copa dancers

Well, I found out that the original place, and the version where it became a disco, and the present day version, were all different locations. Sigh.

BUT! It WAS still glamorous, the walls were covered with glitter, there were palm tree decorations, and there was more food and free booze than any award ceremony I have been to! I brought my teen daughter Alyx with me and we truly lived it up.



SHRIMP ON A STICK! The minute you walk in!


(It was also really dark in there…atmosphere…but it made it hard to get pics unless we were right under a light, like at our table!) All in all we had a great 24 hours in NYC and even got to head into the Village to hit the weird little niche shops that we like.

Anyway, back at home, last week as a matter of fact, I got to attend and speak at a book party for “Blythe” thrown by the lovely ladies of the Newport Women’s Social Club!


Hope everyone is having a great summer!


Perfume and Synesthesia

One of my greatest writing influences is Vladimir Nabokov, whose magical prose was said to be inspired by his synesthesia, defined in the dictionary as:

  1. the production of a sense impression relating to one sense or part of the body by stimulation of another sense or part of the body. (All your senses are mixed up! You can taste letters and smell sounds. Trippy!)
poison ad
Dior’s Poison, for instance. My first real perfume that I had when I was fourteen. I tracked down a half bottle of the original formula, one of the most maligned fragrances of the era. It is a dark, grapey, thick, tuberose type sent that is VERY strong. I wouldn’t wear it around anyplace in public. But I will take a big snootful when I begin my creative practice. This outre fragrance evokes all of my early adolescent longings and aspirations for an exciting, glamorous, unknown future, I can also almost hear my Velvet Underground records and smell the stale odor of the hidden ashtrays in my bedroom. It makes me feel dreamy and irresolute. An excellent state to be in for my work.
Next I plan to track down THIS screaming, dramatic perfume:
teatro ad
As I recall it is a brash, spicy oriental and I bathed my embryonic woman-self in it on the regular. Funny how IN YOUR FACE fragrance was in the 80s. Nothing really compares these days. Except maybe this one:
edenperfume ad
It is called “Eden,” and it is…weird. Said to be a work of art to resemble a futuristic, synthetic version of “nature” that no longer exists. People either love it or hate it. It is said to smell of chlorine, swampiness, chemicals, jungle humidity, and OZONE. And I LOVE it. For working on fiction, that is. Gets me in a slightly uneasy, confused mindset. It is not a scent from my youth like the others, but it is VERY evocative of scary carnivorous space plants and lagoons. It serves my purpose.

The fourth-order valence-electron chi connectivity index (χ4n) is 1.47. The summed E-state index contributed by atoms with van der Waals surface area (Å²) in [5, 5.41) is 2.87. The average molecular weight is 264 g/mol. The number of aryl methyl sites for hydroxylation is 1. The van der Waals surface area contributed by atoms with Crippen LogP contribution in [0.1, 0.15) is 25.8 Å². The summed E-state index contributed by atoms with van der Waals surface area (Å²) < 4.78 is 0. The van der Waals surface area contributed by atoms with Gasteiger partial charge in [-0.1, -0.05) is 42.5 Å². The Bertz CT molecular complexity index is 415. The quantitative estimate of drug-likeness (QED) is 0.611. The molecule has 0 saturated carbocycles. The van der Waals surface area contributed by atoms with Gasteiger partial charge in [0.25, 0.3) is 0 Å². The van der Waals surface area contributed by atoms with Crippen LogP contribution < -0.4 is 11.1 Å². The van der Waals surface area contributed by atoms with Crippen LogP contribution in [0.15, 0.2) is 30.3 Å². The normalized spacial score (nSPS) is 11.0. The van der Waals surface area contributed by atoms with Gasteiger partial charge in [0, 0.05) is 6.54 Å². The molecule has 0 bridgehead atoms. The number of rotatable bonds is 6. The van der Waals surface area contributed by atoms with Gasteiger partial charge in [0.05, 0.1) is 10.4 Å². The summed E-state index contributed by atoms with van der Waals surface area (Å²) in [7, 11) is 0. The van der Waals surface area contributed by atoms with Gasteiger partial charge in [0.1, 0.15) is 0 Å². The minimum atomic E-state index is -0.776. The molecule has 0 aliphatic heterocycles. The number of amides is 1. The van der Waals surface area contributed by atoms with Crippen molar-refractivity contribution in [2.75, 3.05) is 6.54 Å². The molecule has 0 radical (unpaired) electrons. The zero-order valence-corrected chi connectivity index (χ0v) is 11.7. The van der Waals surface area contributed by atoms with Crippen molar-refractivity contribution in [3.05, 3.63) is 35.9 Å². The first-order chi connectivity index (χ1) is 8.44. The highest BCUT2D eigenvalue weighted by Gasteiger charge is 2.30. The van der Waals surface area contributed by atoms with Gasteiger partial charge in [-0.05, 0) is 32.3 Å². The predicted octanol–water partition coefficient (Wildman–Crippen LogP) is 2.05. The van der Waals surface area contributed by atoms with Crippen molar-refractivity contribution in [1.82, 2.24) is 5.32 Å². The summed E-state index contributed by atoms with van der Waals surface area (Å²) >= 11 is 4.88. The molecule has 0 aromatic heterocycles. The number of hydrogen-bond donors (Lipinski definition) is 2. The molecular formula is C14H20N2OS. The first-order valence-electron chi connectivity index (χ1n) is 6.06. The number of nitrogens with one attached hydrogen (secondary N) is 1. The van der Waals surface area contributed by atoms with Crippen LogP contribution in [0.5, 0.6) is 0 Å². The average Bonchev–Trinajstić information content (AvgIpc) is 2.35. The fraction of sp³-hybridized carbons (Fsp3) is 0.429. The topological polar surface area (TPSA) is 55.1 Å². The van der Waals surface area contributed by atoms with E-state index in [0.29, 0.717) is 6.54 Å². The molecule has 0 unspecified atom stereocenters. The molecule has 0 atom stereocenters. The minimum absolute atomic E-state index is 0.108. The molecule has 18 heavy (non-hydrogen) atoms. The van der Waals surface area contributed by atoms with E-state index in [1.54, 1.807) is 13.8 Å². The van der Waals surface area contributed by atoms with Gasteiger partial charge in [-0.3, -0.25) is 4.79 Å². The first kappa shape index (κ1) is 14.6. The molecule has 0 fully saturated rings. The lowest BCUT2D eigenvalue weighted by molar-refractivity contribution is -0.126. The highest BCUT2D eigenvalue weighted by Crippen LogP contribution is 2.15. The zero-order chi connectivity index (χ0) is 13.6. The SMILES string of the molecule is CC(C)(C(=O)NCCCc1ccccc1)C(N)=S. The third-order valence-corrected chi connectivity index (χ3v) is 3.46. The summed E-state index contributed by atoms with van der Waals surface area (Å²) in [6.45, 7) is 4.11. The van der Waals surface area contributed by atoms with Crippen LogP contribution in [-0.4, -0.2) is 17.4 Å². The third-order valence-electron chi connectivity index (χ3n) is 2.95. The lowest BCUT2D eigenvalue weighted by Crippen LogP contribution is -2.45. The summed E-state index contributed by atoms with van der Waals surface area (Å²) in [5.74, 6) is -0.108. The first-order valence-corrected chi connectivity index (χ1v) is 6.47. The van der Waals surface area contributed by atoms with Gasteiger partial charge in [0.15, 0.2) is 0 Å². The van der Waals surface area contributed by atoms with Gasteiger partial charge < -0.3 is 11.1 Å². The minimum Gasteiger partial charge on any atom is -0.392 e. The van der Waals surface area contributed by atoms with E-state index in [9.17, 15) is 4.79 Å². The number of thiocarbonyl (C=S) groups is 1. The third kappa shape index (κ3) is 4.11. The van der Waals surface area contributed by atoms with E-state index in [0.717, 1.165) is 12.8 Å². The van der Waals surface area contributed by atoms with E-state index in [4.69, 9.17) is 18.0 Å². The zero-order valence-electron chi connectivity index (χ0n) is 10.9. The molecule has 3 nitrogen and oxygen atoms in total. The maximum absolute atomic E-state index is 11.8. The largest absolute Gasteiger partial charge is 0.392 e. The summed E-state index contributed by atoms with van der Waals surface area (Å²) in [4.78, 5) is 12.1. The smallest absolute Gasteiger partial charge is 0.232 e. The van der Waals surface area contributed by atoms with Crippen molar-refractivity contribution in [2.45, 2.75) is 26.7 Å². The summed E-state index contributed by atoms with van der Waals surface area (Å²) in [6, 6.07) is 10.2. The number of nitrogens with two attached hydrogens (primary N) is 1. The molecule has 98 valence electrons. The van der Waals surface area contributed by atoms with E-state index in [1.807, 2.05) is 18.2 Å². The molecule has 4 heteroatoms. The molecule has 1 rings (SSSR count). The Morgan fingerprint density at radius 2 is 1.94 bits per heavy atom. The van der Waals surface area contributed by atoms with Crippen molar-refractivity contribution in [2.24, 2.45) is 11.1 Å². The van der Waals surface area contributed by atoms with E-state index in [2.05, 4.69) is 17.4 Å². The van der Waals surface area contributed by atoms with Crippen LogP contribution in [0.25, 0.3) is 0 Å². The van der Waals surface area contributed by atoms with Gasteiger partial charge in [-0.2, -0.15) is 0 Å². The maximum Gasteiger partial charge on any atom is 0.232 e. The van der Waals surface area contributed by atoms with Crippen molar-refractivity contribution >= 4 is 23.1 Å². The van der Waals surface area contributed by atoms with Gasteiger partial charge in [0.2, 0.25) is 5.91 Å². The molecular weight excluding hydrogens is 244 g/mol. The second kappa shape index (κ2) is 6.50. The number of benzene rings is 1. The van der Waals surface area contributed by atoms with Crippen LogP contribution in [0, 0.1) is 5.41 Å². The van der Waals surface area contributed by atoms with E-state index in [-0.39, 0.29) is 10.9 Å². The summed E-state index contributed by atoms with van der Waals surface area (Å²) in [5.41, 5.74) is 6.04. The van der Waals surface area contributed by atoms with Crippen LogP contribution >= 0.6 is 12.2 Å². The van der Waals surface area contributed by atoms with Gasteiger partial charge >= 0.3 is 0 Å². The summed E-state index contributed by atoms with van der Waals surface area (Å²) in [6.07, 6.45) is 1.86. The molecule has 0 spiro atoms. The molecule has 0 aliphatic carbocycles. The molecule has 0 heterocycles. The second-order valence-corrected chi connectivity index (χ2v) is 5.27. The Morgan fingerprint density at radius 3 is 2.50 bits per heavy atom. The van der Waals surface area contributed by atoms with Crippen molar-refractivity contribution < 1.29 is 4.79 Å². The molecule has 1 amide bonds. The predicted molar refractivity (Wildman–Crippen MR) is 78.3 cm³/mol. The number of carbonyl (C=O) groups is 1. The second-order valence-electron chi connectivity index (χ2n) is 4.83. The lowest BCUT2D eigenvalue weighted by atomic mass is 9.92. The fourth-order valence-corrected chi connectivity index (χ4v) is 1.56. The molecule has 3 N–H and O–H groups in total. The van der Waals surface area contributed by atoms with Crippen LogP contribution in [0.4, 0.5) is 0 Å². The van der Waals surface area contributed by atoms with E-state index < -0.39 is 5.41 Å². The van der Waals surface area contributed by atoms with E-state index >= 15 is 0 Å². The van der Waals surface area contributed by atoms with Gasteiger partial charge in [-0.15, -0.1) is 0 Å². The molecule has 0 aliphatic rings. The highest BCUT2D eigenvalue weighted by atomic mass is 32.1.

And BTW, my newest work was released last month. A futuristic, unease-inducing dystopian coming-of age novel, “The Gilded Lynx.” Please do check it out if you don’t mind novels that are cross-genre, hard to classify, etc. If anything I think you will find that it is different. Cheers!

Miami Adventure!

For some reason whenever I am in Florida, it gives me the oddest feelings. I guess I would say the place inspires me to feel both unsettled and in awe, and it is hard to put my finger on why. Something about it just seems so mysterious and potent, full of surreal (to me) flora and fauna.spookyflorida

Also surreal is the power and unpredictability of the weather. Add to this the snakes and alligators, and just the sense that you have gone as far as you can go, (it feels like Florida is a place where people go to run away, to disappear or be transformed…) and you get that sense that this is the wildest, and most foreboding, state in our nation. Or at least the most strangely atmospheric!

I was there to attend the Miami Book Fair….miamibookfair


And also to pick up my award for “The Brambles” from Readers’ Favorite. We had a very chic ceremony at the Miami Regency.



And I met so many great and talented writers, and had so much fun! Speaking of The Brambles, I have given her a facelift. (New cover!)


I also have a new one for “Blythe of the Gates!”


(Don’t know why that one turned out huge!)

These are being re-released through the imprint 9MM Press, so look out for them. I love doing new covers. It’s like a wardrobe change. Maybe I will start doing it seasonally!